What is a neurologist?
A neurologist is a medical doctor who diagnoses, treats and manages disorders of the brain and nervous system (brain, spinal cord and nerves). A neurologist knows the anatomy, function and conditions that affect your nerves and nervous system. Your nervous system is your body’s command center. It controls everything you think, feel and do — from moving your arm to the beating of your heart.
What is a pediatric neurologist?
A pediatric neurologist is a medical doctor who diagnoses, treats and manages disorders of the brain and nervous system in children — from newborn to adolescent. Many of the conditions they treat are the same as those seen in adults, in addition to inherited and developmental conditions.
What is a neurosurgeon?
A neurosurgeon is a medical doctor who performs surgery on the brain, spinal cord and nerves.
What diseases and conditions does a neurologist treat?
Some of the most common neurologic disorders a neurologist may treat include:
- Alzheimer’s disease and other dementias.
- Amyotrophic lateral sclerosis (also called ALS or Lou Gehrig’s disease).
- Brain injury, spinal cord injury or vascular malformations.
- Cerebral aneurysms and arteriovenous malformations.
- Cerebral palsy and spasticity.
- Facial pain syndromes.
- Mental and behavioral health disorders.
- Multiple sclerosis.
- Myasthenia gravis and myopathies.
- Pain in your neck, back and spine.
- Parkinson’s disease.
- Peripheral neuropathy.
- Sleep disorders.
- Tremor, dystonia.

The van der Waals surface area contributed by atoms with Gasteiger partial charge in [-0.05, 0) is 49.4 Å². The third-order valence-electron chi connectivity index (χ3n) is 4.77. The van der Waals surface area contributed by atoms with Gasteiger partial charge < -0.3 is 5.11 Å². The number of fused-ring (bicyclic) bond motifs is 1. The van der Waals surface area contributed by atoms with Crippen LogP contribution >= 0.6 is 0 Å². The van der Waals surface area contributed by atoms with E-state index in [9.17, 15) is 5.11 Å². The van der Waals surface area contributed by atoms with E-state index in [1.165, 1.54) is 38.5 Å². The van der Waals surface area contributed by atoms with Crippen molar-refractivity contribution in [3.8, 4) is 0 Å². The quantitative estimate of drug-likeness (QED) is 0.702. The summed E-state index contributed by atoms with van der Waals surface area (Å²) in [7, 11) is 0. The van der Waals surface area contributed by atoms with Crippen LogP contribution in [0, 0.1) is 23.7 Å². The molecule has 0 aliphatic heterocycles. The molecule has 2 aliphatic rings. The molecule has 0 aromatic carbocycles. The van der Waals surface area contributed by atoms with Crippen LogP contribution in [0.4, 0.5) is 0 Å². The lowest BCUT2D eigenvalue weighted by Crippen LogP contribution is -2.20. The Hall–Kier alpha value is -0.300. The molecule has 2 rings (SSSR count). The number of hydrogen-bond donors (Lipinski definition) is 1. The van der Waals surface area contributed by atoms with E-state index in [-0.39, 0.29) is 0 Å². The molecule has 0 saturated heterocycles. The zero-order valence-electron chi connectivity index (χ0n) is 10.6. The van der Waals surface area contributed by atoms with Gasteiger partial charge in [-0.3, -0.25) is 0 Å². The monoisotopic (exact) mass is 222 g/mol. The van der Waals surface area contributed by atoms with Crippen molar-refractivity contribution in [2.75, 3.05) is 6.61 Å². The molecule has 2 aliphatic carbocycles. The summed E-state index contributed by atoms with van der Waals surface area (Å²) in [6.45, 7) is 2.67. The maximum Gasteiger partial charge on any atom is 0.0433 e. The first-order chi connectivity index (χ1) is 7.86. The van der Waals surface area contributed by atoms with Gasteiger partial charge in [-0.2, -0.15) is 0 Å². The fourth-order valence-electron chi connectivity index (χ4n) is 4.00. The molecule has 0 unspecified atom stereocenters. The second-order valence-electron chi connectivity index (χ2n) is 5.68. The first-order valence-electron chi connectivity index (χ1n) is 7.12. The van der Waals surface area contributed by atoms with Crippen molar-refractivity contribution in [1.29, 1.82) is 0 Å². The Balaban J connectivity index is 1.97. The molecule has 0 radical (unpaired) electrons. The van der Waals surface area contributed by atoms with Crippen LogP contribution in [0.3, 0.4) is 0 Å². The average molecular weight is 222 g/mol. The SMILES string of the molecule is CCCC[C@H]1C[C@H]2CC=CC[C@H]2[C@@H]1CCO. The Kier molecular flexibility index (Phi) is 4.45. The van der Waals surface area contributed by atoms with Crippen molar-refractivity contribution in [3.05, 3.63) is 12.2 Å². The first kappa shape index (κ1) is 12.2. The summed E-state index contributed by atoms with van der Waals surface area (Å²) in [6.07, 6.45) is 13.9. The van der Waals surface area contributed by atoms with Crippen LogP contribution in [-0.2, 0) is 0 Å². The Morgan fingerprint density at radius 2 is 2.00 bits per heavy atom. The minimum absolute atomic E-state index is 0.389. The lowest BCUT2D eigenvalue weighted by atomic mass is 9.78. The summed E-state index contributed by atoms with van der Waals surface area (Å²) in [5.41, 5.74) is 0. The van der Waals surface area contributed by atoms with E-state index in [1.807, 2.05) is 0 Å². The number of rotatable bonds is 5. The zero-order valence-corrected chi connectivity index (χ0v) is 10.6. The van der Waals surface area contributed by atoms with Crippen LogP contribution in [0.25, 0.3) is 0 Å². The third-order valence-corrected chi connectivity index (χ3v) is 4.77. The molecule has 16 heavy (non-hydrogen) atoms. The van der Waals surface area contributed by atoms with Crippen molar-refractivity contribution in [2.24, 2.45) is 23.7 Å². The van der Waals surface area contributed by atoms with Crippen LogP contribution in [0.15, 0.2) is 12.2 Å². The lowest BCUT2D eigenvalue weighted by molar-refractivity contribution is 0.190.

- Tumors of the brain, spine and nerves.
How do neurologists diagnose conditions?
Your neurologist will ask about your medical history, family history, medication history and any current symptoms. They’ll also conduct a neurologic examination, including tests of your:
- Coordination, balance, reflexes and gait.
- Muscle strength.
- Mental health.
- Vision, hearing and speech.
Your neurologist may also order blood, urine or other fluid tests in order to help understand condition severity or check on medication levels. Genetic testing may be ordered to identify inherited disorders. Imaging studies of your nervous system might also be ordered to aid in diagnosis.
Neurologists treat people with medications, physical therapy or other approaches.
What types of tests does a neurologist order?
Common neurologic tests include:
- Angiography. Angiography can show if blood vessels in your brain, head or neck are blocked, damaged or abnormal. It can detect such things as aneurysms and blood clots.
- Biopsy. A biopsy is the removal of a piece of tissue from your body. Biopsies may be taken of muscle, nerve or brain tissue.
- Cerebrospinal fluid analysis. This test involves the removal of a sample of the fluid that surrounds your brain and spinal cord. The test can detect evidence of a brain bleed, infection, multiple sclerosis and metabolic diseases.
- Computed tomography (CT), magnetic resonance imaging (MRI), X-rays and ultrasound.
- Electroencephalography (EEG). This test measures your brain’s electrical activity and is used to help diagnose seizures and infections (such as encephalitis) brain injury and tumors.
- Electromyography (EMG). This test records the electrical activity in muscles and is used to diagnose nerve and muscle disorders, spinal nerve root compression and motor neuron disorders such as amyotrophic lateral sclerosis.
- Electronystagmography (ENG). This group of tests is used to diagnose involuntary eye movement, dizziness and balance disorders.
- Evoked potentials. This test measures how quickly and completely electrical signals reach your brain from your eyes, ears or touch to your skin. The test can help diagnose multiple sclerosis, acoustic neuroma and spinal cord injury.
- Myelography. This test helps diagnose spinal and spinal cord tumors and herniated disks and fractures.
- Polysomnogram. This test measures brain and body activity during sleep and helps diagnose sleep disorders.
- Positron emission tomography (PET). This imaging test can show tumors or be used to evaluate epilepsy, brain tumors, dementia and Alzheimer’s disease.
- Single-photon emission computed tomography (SPECT). This imaging test can diagnose tumors, infections and assess the location of seizures, degenerative spine disease and stress fractures.